Around the Summit: Affordable housing in Copper Mountain Resort
Resort announces workforce housing project
Copper Mountain Resort announced on Tuesday plans for the development of Copper Point Townhomes, a deed-restricted workforce housing project located in the resort’s East Village. The goal of the project is to provide affordable, permanent residences for members of the Summit County workforce. The average purchase price of a unit in Copper Point Townhomes is not to exceed 110 percent of the area median income (AMI).
“We wouldn’t have a successful year-round resort without our workforce,” said Gary Rodgers, president and general manager of Copper Mountain Resort. “With the development of this project, we are aiming to help area employees call Summit County home for the long term.”
Fifteen two bedroom, two bathroom townhomes with an oversized one-car garage per unit are expected to be built. The development site will consist of three triplex and three duplex townhome buildings plus a community shed and shared lawn area for outdoor gatherings.
Participate in The Longevity Project
The Longevity Project is an annual campaign to help educate readers about what it takes to live a long, fulfilling life in our valley. This year Kevin shares his story of hope and celebration of life with his presentation Cracked, Not Broken as we explore the critical and relevant topic of mental health.
The location of the development is in close proximity to a Summit Stage bus stop, the Summit County Recreation Path and the Copper Mountain Transportation Center. The townhomes will also provide views of Copper Mountain Resort, the Ten Mile Range, East Lake and the Copper Creek Golf Course.
The project was unanimously approved by the Summit County Planning Department and Ten Mile Planning Commission on March 10. Copper Mountain Resort plans to break ground in May 2016 with the first homes ready for occupancy in December 2016.
Applications for these homes are currently being accepted by the Summit Combined Housing Authority. Stay tuned to summithousing.us for more information as it becomes available.
Ranger District proposes Montezuma Road camping closure
The Dillon Ranger District of the White River National Forest is proposing to prohibit overnight camping year-round in the areas within ¼ mile of the Montezuma Road, between the communities of Keystone and Montezuma. This would involve an area approximately four miles long and ½-mile wide. The area would remain open to day-use activities.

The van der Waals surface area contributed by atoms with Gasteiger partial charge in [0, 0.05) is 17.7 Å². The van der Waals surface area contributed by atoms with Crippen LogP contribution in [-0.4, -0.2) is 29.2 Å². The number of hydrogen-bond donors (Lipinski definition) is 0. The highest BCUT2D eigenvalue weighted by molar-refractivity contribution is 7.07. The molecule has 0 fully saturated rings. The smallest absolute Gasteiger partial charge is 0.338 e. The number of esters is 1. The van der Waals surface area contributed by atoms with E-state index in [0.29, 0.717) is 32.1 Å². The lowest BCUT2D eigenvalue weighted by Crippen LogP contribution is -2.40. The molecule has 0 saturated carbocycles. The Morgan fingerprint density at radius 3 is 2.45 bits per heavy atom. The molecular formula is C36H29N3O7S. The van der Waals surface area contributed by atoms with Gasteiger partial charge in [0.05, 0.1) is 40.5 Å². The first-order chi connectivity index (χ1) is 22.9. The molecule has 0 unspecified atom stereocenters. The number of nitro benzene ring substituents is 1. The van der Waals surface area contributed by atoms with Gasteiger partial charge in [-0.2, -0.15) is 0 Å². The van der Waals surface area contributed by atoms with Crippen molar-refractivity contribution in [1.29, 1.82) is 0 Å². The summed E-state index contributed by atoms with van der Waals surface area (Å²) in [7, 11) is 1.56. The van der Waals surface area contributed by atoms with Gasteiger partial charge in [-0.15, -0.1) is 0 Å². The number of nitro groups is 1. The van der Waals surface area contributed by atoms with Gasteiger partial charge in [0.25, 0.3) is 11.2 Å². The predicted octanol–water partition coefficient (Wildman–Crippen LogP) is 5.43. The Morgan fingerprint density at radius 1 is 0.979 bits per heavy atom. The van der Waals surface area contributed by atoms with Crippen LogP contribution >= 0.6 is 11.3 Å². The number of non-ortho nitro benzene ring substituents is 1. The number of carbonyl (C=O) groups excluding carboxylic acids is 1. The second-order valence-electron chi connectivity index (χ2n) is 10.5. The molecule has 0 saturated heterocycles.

Many visitors to the Dillon Ranger District have camped in undeveloped areas adjacent to the Snake River and the Montezuma Road for decades. Following a Forest Service-wide decision in 2002 to close camping within 100 feet of streams and lakes, a special order was signed by the Forest Service supervisor in 2011 to enable enforcement of that rule throughout the Dillon Ranger District. Many of the campsites along the Montezuma Road include areas that are within 100 feet of the Snake River. In the past several years, the illegal use of these sites by persons for residential purposes has increased dramatically because of the close proximity to the town of Keystone.
“Because of limited personnel and increased public pressure, the Dillon Ranger District does not have the ability to effectively manage the Montezuma Road corridor for camping,” said district ranger Bill Jackson. “The district does not have the resources to meet the enforcement and maintenance needs associated with camping and illegal residential use in that corridor,” he added. “Our single law enforcement officer spends close to 80 percent of her time there in the summer months enforcing camping regulations which leaves other areas of the district unpatrolled.”
Campfires are commonly left unattended or abandoned which could potentially lead to a wildfire that would be especially tragic to nearby communities. There are no toilet facilities, therefore, human waste is deposited on the ground, commonly without being buried and within 100 feet of Snake River. Trash and abandoned property (vehicles, campers, etc.) are often left adjacent to the highly-used Montezuma Road. In many cases, the Forest Service has to pay to remove them. Camping with all the appropriate amenities is provided nearby for the public in six developed campgrounds adjacent to Lake Dillon and further north at Green Mountain Reservoir.
For more information contact Ken Waugh of the Dillon Ranger District as (970) 468-5400.
Mountain travel pros gather for Keystone symposium
This April, the Keystone Conference Center will host the largest and longest running annual gathering of mountain travel professionals in the world. More than 1,100 representatives from more than 30 countries will establish relationships, build their business, pursue professional development and create a stronger mountain community.
The event will take place form April 3-9, consisting of a three-day trade exchange, two-day forum, four-day group exchange and three-day meetings exchange.
Registration is now open at http://www.mtntrvl.com. Registration for the full week is $3,795, $695 for the forum only, $1,595 for the group exchange only and $1,895 for the trade exchange only.
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